EFSA's broad mandate provides open shop for scientific risk assessment, says director

July 14, 2003

Brussels, 11 Jul 2003

EFSA, the European Food Safety Authority, has now put in place the cornerstones of its outfit, and has issued its very first opinion, said executive director of EFSA, Geoffrey Podger, in an interview with CORDIS News.

EFSA is an independent authority responsible for providing impartial scientific advice on all matters with a direct or indirect impact on food safety. Since its establishment in February 2002, four major steps have been undertaken to make the authority operational. These include the establishment of a management board, scientific panels and advisory forum, as well as the appointment of an executive director.

Commenting on the impetus for the establishment of EFSA, Mr Podger explained that it was part of a general Europe-wide movement to establish food agencies in response to emerging food risks: 'It all goes back to the history of BSE [bovine spongiform encephalitis], when it was felt quite strongly that those that were managing the situation were over influenced by industry considerations, and that the public did not have sufficient independent sources of advice to challenge what risk managers were doing. This happened in a lot of countries, including my own, the UK. I think the same phenomena was felt at a European level - that people actually wanted to separate the so called risk assessors from the risk managers.'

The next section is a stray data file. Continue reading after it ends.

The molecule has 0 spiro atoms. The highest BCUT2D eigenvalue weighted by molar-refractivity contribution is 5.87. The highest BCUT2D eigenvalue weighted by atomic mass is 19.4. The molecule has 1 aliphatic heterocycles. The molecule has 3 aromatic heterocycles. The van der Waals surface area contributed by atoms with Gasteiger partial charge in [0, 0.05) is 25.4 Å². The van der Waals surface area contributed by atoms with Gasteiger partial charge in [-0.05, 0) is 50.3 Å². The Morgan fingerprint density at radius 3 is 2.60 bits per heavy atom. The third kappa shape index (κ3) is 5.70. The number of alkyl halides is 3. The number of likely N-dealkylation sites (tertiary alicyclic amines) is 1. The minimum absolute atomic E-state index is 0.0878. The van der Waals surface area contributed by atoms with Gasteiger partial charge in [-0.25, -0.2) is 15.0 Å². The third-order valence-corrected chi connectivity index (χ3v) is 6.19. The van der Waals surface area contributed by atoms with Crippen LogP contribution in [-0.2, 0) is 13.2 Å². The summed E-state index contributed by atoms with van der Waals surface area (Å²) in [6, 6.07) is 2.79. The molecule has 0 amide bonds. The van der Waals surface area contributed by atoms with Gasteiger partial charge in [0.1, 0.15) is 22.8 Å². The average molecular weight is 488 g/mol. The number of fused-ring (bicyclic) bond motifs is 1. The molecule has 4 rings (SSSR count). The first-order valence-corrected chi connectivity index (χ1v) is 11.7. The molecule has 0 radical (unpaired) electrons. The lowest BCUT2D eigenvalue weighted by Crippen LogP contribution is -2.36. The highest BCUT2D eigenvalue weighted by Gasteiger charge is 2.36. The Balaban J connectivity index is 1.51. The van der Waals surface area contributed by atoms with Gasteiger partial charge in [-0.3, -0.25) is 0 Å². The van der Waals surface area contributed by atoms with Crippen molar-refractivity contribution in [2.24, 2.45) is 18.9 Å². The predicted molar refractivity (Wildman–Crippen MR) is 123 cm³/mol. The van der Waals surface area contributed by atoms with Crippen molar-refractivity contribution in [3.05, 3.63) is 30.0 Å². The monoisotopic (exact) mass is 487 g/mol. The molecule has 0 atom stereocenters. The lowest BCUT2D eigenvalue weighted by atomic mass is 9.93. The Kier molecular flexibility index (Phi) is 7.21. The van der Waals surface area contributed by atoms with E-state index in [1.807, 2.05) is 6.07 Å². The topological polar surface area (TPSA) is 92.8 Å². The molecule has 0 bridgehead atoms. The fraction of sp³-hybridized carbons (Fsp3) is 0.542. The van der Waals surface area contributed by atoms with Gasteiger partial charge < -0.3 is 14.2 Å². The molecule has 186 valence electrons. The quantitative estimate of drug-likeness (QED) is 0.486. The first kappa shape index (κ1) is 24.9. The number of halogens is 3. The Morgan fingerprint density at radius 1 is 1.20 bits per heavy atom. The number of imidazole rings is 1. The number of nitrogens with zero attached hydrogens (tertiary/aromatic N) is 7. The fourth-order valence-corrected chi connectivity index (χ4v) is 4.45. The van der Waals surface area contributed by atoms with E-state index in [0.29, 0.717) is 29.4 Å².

Providing scientific advice on matters of food safety to the Commission was previously the job of the Scientific Steering Committee (SSC). But, as Mr Podger pointed out, EFSA has a much broader mandate. 'EFSA does not just support the Commission, important as that function is. The Member States, as well as the European Parliament can ask EFSA questions. But most importantly of all, EFSA can ask EFSA questions. This enables us to plug the gaps and make sure that the questions that need to be asked are asked. [...] We are actually taking some time for ourselves to look at issues that we think matter,' he said.

The ability to self task and freely investigate emerging issues is crucial to EFSA's working relationship with institutions like the Commission, and in particular the Research Directorate General, said Mr Podger. 'I think that we have a natural and complimentary role to play here because what we do inevitably helps identify topics which are suitable for research.'

Increasing its tasks also means increasing its resources for EFSA. 'The steering groups were very badly supported in terms of staff. We are trying to have more staff - about 200 to 300 by 2005 - so that they can actually concentrate on making their expertise available. That in itself would help remedy one of the problems of the previous committee system which was that opinions often took a very long time to appear. [This] was not always extricable by the need for scientific debate,' said Mr Podger, adding that having sufficient time is however crucial when trying to identify emerging risks before they happen.